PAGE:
EBRD: Only 1 pct of Greek households see improvement since 2011

The vast majority of Greek households report that things have deteriorated in the period 2011-2016, the European Bank for Reconstruction and Development (EBRD) said in its Life in Transition report.

EBRD officials presenting the report in Athens on Wednesday said that only 1.0 pct of Greek households said the situation was better today compared with four years ago, while in Germany 33 pct of households said things were better. A 6.0 pct of Greek households said the political situation was better today compared with four years ago, down from 17 pct in Germany and 9.0 pct in Italy, while a 12 pct of Greek households said corruption was down in the four-year period, compared with 10 pct in Italy and 16 pct in Germany. Only 10 pct of Greek households was satisfied with its current financial situation, from 55 pct in Germany and 33 pct in Italy.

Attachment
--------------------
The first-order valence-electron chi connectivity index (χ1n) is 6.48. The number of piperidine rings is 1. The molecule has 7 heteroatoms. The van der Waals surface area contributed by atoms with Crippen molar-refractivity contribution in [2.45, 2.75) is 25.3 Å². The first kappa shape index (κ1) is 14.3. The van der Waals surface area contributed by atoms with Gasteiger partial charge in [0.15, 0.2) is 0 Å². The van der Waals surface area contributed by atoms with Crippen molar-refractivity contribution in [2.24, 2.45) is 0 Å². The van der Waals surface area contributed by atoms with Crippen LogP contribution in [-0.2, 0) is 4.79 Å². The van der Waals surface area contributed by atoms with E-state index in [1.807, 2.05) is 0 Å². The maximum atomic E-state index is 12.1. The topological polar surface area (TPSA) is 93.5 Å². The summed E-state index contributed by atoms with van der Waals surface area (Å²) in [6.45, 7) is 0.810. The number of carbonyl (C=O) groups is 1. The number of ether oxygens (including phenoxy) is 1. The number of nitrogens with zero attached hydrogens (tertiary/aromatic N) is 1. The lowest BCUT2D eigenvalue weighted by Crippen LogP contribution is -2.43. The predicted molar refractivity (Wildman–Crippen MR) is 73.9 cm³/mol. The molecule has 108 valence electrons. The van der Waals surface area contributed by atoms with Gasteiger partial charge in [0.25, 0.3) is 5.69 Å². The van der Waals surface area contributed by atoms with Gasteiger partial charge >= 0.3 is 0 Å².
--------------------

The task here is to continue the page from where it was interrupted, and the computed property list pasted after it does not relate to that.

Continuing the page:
According to the report, 92 pct of Greek respondents said the crisis affected them “a fair amount” or “a lot”. In addition, 76 per cent of respondents experienced a negative income shock such as reduced wages or pensions, job losses, delayed or suspended wages and decreased working hours between 2010 and 2016 compared with the one in two households in the transition region and about one in three in western Europe in 2008-10.

Almost 44 per cent of Greek households saw their wages or pensions reduced during 2010-16. In more than 24 per cent of the interviewed households, at least one member lost their job. Over 51 per cent of affected Greek households reduced their consumption of necessities, such as staple foods and medicines, as a result of the crisis.

“Compared to eastern European households interviewed as part of LiTS II in 2010 (who also reported a deep impact of the recent crisis), Greeks have had to resort to cutting the consumption of necessities, non-necessities and services to a greater extent,” the report says. Greece has the lowest proportion of respondents satisfied with their lives of all the 34 countries surveyed.

After enduring a number of extremely difficult years, the picture going forward for Greeks does not appear much rosier. Only 16 per cent of the respondents in Greece believe their situation will improve over the next four years, compared with 48 per cent in post-communist countries and 35 and 23 per cent in Germany and Italy, respectively.